Weight proved to be the limiting factor in the development of SpaceShipTwo. Virgin Galactic began with a design that would accommodate six passengers plus two pilots for a flight that reached SpaceShipOne’s target altitude of 100 kilometers (62 miles). But in implementing the design, Virgin Galactic reduced the seating capacity to two pilots plus four in the passenger cabin and pursued a goal of 50 miles.

Safety was another concern: three of the workers involved in the development of SpaceShipTwo died in 2007 when a tank of nitrous oxide exploded at the Scaled Composites test site in Mojave, California. In 2014, one test pilot died and the other was seriously injured when SpaceShipTwo’s first spacecraft, VSS Enterprise, collapsed during a test flight. The accident and subsequent investigations led to changes in the design of the rocket aircraft as well as the procedures for pilot training.

After years of testing, Virgin Galactic pilots successfully flew VSS Unity past the 50-mile mark in Mojave Air and Space Port, California, in 2018 and 2019, and did it again in May after the company relocated its base of operations to Spaceport America in New Mexico . The series of successful flight tests should create the conditions for paying passengers to be able to board from next year.

Paul Allen continued to invest in space travel long after SpaceShipOne retired: in 2011, he founded a space company called Stratolaunch, which built the world’s largest aircraft as a flying launch pad for rocket-propelled vehicles. Like Virgin Galactic, Stratolaunch uses an enlarged version of the SpaceShipOne concept.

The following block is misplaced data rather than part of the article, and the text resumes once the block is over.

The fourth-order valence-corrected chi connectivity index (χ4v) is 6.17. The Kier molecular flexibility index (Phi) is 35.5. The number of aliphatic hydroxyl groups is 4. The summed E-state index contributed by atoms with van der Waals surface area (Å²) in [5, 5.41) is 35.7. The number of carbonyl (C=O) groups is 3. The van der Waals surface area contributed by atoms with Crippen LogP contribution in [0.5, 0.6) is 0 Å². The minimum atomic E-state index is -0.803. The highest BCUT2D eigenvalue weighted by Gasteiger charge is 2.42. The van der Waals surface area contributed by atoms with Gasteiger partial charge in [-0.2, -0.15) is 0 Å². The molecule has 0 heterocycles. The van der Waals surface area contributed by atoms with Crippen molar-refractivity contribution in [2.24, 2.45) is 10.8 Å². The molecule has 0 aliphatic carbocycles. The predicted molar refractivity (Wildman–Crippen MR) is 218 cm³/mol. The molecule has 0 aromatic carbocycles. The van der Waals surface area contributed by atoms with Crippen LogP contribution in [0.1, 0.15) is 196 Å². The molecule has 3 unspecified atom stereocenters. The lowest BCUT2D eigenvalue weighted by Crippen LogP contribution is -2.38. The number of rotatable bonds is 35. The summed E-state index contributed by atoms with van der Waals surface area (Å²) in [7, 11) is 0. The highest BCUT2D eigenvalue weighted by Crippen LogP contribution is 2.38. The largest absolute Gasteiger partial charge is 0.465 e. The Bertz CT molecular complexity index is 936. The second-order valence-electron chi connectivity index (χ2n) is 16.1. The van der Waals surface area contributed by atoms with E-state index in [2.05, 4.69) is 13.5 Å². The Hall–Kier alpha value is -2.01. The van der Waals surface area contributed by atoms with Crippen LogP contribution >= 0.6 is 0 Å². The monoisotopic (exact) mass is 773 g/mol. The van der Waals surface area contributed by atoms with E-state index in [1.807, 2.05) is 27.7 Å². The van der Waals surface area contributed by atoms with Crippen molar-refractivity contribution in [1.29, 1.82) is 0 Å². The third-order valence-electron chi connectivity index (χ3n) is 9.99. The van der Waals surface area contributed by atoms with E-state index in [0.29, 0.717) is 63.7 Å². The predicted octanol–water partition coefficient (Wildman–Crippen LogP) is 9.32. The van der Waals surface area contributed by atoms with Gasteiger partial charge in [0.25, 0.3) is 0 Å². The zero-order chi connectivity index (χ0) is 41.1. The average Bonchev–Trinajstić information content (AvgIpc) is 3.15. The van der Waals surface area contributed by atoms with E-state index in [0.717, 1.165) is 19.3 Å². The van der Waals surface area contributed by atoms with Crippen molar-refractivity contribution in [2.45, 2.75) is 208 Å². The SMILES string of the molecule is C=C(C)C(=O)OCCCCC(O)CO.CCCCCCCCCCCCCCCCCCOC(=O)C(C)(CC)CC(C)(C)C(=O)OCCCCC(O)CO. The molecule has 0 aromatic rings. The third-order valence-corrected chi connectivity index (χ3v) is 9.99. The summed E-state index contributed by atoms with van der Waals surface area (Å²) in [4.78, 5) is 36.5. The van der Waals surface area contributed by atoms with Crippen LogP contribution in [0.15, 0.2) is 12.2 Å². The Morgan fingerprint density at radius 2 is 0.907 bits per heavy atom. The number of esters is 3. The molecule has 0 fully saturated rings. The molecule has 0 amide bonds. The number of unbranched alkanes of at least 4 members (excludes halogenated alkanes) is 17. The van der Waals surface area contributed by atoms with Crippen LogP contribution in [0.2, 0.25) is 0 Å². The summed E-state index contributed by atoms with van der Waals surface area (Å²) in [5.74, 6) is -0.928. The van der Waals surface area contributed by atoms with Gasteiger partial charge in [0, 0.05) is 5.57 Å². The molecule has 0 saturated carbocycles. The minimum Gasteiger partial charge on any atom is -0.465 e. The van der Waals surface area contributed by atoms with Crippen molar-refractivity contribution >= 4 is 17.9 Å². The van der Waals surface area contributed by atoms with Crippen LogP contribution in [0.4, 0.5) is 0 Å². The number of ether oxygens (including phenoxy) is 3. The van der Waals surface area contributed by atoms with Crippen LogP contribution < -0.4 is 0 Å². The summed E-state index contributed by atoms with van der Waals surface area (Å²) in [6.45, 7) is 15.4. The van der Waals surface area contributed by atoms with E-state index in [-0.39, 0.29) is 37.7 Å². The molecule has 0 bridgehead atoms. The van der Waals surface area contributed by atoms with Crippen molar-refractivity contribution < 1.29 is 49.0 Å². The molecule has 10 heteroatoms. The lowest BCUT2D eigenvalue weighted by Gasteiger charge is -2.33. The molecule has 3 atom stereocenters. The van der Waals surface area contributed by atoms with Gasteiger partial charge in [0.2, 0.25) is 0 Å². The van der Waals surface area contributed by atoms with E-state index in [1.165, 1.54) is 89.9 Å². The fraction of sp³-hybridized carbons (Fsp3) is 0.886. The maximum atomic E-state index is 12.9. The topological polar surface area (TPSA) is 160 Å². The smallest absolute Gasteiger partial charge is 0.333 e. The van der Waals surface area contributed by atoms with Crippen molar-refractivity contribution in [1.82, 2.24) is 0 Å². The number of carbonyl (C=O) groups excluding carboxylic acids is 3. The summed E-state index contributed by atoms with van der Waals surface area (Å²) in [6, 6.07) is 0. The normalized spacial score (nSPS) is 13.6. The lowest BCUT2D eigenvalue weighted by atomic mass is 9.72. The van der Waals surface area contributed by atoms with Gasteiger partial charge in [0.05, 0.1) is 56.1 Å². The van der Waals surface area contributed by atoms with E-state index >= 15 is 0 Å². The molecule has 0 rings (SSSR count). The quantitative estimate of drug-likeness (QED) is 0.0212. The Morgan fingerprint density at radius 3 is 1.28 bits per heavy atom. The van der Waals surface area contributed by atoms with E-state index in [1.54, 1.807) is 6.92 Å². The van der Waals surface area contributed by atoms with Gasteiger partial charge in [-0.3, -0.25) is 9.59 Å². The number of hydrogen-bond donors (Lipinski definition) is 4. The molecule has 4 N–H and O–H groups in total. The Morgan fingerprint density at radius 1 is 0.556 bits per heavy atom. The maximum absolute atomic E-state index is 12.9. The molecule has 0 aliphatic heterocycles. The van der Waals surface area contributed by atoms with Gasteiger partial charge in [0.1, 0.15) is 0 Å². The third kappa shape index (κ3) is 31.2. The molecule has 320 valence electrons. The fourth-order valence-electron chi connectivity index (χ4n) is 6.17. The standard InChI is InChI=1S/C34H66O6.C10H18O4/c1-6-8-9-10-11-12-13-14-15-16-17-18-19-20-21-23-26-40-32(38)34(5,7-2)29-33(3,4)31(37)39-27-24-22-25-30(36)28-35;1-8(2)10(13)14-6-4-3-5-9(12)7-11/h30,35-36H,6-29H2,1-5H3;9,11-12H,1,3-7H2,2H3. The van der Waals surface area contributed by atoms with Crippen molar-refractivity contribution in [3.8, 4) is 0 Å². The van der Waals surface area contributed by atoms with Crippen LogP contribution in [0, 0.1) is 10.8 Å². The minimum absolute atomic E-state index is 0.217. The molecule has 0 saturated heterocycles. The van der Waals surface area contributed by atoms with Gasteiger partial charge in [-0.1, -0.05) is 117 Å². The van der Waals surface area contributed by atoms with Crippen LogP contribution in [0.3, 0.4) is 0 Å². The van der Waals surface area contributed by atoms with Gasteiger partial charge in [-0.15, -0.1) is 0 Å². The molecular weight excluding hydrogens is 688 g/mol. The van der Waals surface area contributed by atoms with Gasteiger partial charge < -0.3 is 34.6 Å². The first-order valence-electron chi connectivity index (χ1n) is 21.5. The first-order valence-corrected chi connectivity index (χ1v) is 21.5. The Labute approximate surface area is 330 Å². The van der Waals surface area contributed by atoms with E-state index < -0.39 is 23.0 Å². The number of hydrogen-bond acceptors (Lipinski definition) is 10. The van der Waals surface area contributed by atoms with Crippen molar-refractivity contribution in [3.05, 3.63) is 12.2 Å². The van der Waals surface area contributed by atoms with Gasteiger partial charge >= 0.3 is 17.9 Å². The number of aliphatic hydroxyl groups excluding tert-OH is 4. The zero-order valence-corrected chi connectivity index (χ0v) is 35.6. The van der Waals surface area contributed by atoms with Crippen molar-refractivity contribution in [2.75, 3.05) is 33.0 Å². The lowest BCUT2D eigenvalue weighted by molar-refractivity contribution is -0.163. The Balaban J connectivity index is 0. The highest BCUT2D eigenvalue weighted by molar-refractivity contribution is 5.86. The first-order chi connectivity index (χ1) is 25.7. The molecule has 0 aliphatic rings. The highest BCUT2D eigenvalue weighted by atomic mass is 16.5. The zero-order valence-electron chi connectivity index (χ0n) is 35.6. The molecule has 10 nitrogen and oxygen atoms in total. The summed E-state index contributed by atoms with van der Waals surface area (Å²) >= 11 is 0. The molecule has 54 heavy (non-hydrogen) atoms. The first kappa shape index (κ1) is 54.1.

Stratolaunch’s mammoth aircraft underwent its first flight test in Mojave in April 2019, just months after Allen’s death, and the second flight test took place in April of this year – under new management.

Although the Allen family holding company, Vulcan Inc., is no longer directly involved in the ventures launched by SpaceShipOne, Richard Branson sounded like he was channeling Paul Allen when he told an interviewer, “I promise I will do anything I can. to protect the species on this beautiful earth. “

Lazowska said Allen viewed this sense of protection from Earth known as the overview effect as one of the biggest payoffs for investing in space. “He explained to me that NASA astronauts came back from space with a new appreciation for the importance of managing planet earth, but without the resources to do much about it,” recalled Lazowska. “If wealthy, influential people could have the same experience, it could change the future of the planet.”

Bezos has also spoken about how investments in space could pay off on our home planet. “The earth can eventually be divided into residential areas and light industry, and we can move all of our heavy industry off the planet where it belongs,” he told me in 2016.

Lazowska said the connection between the aspirations of today’s space billionaires and Paul Allen’s vision for commercial space travel should be obvious.

“Anyone who looks at photos of Unity next to SpaceShipOne or Eve next to White Knight will immediately see that today we have witnessed the fulfillment of Paul’s amazing vision,” he said.

Blue Origin plans to stream live coverage of the first manned spaceflight of the New Shepard missile ship with Jeff Bezos on board from 4:30 p.m. PT on July 20 via its website. The start is scheduled for 6 a.m. PT, but technical or weather issues may delay the start.

The picture taken by Michael Pereckas in 2005 by SpaceShipOne and WhiteKnightOne is used here under the Creative Commons License Attribution-ShareAlike 2.0. The original image as posted on Flickr has been cropped.